But the presence of these stars also meant that he had to compete for roles, particularly given the traditional tendency to assign the princely parts to taller men. (Mr. De Luz is 5-foot-6.) “Had I stayed, maybe I could have stuck it out like Herman did,” he says referring to Herman Cornejo, another shorter dancer who faced the same limitations early in his career at Ballet Theater. Instead, in 2003, he decided to make another move, this time across the plaza at Lincoln Center to City Ballet.

Because of his strong technique and bright stage presence, he was quickly cast in a wide swath of repertory: Franz in “Coppélia,” Oberon in “A Midsummer Night’s Dream” and lead parts in ballets by Jerome Robbins and Peter Martins — his boss until early this year, and with whom he has had a close relationship.

Megan Fairchild, his most frequent partner, said that Mr. Martins considered her and Mr. De Luz the company’s classical standard. “We did all the really technical ballets,” said Ms. Fairchild, adding: “He’s the perfect size for me” — she’s 5-foot-3.5 — “so I know how long his arms are and just where I need to be.”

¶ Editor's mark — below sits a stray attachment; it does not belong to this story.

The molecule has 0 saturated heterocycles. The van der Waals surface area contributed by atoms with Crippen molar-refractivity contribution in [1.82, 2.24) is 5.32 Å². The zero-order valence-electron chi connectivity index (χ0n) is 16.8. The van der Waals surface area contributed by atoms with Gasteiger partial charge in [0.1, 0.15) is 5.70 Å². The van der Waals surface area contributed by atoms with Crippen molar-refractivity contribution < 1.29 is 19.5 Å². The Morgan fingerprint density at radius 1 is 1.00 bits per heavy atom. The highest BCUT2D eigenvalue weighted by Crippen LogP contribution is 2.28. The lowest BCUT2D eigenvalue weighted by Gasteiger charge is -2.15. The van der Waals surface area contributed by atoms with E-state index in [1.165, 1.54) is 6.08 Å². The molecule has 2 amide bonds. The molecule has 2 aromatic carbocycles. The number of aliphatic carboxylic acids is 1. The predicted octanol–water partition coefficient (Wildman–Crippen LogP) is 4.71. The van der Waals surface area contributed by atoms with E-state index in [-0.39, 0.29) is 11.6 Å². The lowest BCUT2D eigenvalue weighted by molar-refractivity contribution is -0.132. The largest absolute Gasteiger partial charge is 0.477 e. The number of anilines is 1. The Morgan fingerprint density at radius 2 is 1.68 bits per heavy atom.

If he has one regret, Mr. De Luz said, it’s that he was never given the chance to perform one of Balanchine’s spare, modernist “black-and-white” works like “Agon” and “The Four Temperaments.” In a way, even at City Ballet, he couldn’t avoid being typecast.

For the most part, though, he is retiring without tears, and at just the right time, before the inevitable challenges of age begin to weigh him down. He decided to leave in December, before Peter Martins retired, under a cloud. The company has yet to choose a successor. “It makes me sad, of course,” Mr. De Luz said. “Nobody knows what’s going to happen, and it would have been a little strange to begin working under a new director. But it doesn’t take away from my amazing years here.”